The sound you just heard, from far across the Atlantic, is singer
Sheryl Crowe patting herself on the back. With both hands and possibly
also her foot. You see, Sheryl has managed to take a load off all our
minds by playing cupid for Jennifer Anniston and successfully setting
her up with musician John Mayer.
This is terrific news and not just for Jen-John. On behalf of all of us
who’ve been increasingly worried about Jennifer since, you know, that
Brad and Angelina business, thank you Sheryl. We’ll all sleep easier
now Jennifer has someone to distract her from her ex husband’s rampant
sex life and prolific breeding.
It’s also heartening for anyone who’s ever tried to set up their
friends because it’s official: match-making is hot again. After a
decade of flirting with Internet dating, it’s back to the future. The
personal touch is once again in favour.
I am quite possibly the world’s worst matchmaker. I lack subtlety,
empathy and finesse. I’m impatient and demanding. I have no attention
to detail. In short, I’m what Bridget Jones identified as a Smug
Married who has totally forgotten what it’s like to be single. My
background assumption is always: “You’re both single! There you go!
Take the following conversation I had with a guy who I set up with one of my girlfriends. With signature restraint, I called him at 8am the morning after their blind date.= display_ad('x18', 'hidden-xs hidden-md mm_incontent', 'MM In Content'); ?>= display_ad('x20', 'visible-xs mm_mob_incontent', 'MM In Content (Mobile)'); ?>
Me: So……? How did it go?
Him: (awkward) Um, well, she was nice.
Me: (annoyed already): What do you MEAN ‘nice’?
Him: (clearing throat) Well, she’s… nice but I just don’t think we have much in common.
Me: (pissed off now) But you have lots in common! You’re both…. single. And you’re both in your thirties and you both know me. There! Three things in common at least!”
Several months earlier, after setting up a girlfriend with a different guy I knew, I found myself saying this:
“I really think you should keep an open mind about him. Persevere! Just because you didn’t find him attractive…. I mean, chemistry doesn’t have to be there from the start necessarily! Once you get to know someone, it can develop and you can suddenly find yourself wanting to have sex! You can! Go on! He’s such a great guy!”
The subtext to both these conversations was something like this….
Them: “Sorry, nice try but I’m just not that into him/her”
Me: “Don’t be so selfish and picky, dammit! No wonder you’re single.”
Rationally, I understand this is wrong, unfair and unrealistic. My expectations are always stupidly high. When I match-make two people, I expect them to have instant chemistry, fall rapidly in love and then at their wedding, make a heartfelt toast of gratitude to me that inspires a standing ovation. That’s all.
Slight problem though. So far, my attempted matches have never led to a second date let alone sex or commitment. Heck, I don’t think I’ve even managed to orchestrate a drunken pash between two horny singles. That’s how rubbish I am.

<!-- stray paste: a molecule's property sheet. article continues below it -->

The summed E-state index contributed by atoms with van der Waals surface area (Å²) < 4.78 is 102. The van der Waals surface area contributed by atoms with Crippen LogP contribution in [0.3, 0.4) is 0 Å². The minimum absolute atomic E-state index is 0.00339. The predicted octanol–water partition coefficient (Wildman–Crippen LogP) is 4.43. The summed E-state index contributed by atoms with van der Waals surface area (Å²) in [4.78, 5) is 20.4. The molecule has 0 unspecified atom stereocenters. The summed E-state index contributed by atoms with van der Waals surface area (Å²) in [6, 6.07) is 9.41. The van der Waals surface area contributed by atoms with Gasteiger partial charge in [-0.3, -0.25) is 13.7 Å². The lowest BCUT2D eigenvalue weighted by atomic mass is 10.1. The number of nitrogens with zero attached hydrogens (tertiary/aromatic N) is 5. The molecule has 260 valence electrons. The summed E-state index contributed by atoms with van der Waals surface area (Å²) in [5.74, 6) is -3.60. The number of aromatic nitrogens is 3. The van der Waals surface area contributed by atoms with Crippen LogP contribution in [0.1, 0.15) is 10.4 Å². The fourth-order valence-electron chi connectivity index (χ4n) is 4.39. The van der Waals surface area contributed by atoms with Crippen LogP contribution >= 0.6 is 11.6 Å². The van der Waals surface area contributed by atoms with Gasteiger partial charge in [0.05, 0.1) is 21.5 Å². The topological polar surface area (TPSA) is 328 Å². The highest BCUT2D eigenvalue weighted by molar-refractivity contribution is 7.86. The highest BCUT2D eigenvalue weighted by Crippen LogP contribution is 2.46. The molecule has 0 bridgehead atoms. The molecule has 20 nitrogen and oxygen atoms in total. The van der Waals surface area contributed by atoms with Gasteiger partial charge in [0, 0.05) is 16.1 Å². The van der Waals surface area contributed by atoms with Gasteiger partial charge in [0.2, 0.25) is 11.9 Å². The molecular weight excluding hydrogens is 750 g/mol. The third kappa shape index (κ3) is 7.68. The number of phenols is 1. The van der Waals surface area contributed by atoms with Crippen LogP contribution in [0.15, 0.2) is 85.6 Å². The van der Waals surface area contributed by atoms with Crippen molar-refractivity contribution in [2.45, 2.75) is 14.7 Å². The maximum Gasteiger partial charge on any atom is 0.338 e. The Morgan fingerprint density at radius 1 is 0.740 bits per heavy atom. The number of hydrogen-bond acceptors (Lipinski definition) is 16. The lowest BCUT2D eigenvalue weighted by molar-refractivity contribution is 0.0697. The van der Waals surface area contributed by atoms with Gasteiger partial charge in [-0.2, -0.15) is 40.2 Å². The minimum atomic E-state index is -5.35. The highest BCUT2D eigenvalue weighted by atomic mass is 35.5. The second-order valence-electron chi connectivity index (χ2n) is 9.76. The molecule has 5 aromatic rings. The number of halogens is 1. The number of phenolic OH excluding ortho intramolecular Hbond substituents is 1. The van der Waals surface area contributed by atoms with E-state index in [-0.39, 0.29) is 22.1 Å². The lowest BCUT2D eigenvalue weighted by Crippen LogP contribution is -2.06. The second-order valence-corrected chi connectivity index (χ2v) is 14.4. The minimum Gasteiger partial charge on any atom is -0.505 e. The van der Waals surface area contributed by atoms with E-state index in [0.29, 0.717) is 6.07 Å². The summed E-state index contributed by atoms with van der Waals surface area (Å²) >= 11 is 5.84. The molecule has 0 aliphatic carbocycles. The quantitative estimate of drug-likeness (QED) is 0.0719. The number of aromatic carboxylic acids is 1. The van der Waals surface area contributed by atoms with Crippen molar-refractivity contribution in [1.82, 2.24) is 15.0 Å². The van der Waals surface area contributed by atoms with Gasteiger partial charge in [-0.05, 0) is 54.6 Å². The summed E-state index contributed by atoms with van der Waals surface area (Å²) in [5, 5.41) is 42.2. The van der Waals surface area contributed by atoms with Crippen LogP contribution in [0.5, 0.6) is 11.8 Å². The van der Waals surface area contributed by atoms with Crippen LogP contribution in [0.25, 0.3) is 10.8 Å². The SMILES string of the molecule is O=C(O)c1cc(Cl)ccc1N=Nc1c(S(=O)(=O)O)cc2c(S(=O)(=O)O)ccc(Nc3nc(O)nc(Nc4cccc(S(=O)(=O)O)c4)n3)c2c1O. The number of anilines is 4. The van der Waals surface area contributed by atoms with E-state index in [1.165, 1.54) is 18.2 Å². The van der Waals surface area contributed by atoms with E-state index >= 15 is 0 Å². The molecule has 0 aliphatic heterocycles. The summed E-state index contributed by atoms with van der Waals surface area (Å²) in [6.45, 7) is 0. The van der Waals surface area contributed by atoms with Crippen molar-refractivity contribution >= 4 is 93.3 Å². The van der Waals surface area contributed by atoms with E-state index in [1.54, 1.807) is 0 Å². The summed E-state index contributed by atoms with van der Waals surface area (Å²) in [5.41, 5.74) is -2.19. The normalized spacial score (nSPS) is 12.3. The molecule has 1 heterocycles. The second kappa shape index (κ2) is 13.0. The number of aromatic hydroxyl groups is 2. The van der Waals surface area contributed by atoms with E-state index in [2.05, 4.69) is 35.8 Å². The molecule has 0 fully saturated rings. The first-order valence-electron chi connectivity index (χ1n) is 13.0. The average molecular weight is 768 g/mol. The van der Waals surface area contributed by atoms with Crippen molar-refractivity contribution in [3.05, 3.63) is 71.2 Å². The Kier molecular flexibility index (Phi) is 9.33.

My inadequacies were highlighted a couple of weeks ago when I watched a true pro at work. We both know this terrific man, divorced and looking for a serious relationship. When an old friend of mine came out to Australia for an extended holiday, the matchmaking pro and I agreed we should set them up. I stood back in awe and took notes as she worked diligently.
The difference between us? My modus operandi is to hurriedly hype one person to the other, gloss over any unpleasant historical details and negative character traits and stay very big-picture positive. Vague and embellished. Enthusiastic and pushy.
But The Pro, who has several successful matches (including one marriage) and whose own marriage is the result of a set-up, takes the opposite approach.
She says the key to matchmaking is to put thought into it. Not brain-surgery but thought and attention to detail. Like identifying things they might have in common (beyond my criteria of, say, both living in the same hemisphere and breathing oxygen) and making sure they have complimentary or compatible personalities. BEFORE you introduce them.
She also believes it’s vital to give each party a very detailed brief about the other including a recent photo. “Don’t leave anything out” she insists.
There was no chance to leave anything out when Sheryl set up Jen-John. Most humans under 40 have seen their pictures. And the Internet can helpfully fill in details of career and past relationships. But I’m sure Sheryl still had to fill in some more personal blanks and answer some pre-date questions such as this…
Jennifer: Two words: Jessica Simpson.
Sheryl: Yes, yes, I know. That wasn’t his finest hour but hey, we all have some duds in our ex files. Remember that model you dated who may have been gay?
John: OK, so she’s hot and funny and warm and smart. But what’s with the endless soulful walks on the beach with her dog? Is she really over…. you know.
Sheryl: She walks her dog on the beach because she has a house in Malibu and she does sometimes look at the ocean but I promise she’s not always thinking about him. Or them. Or the rainbow kiddies. Mostly she’s just thinking about what she’s going to have for dinner!
And hopefully? The rest will be history.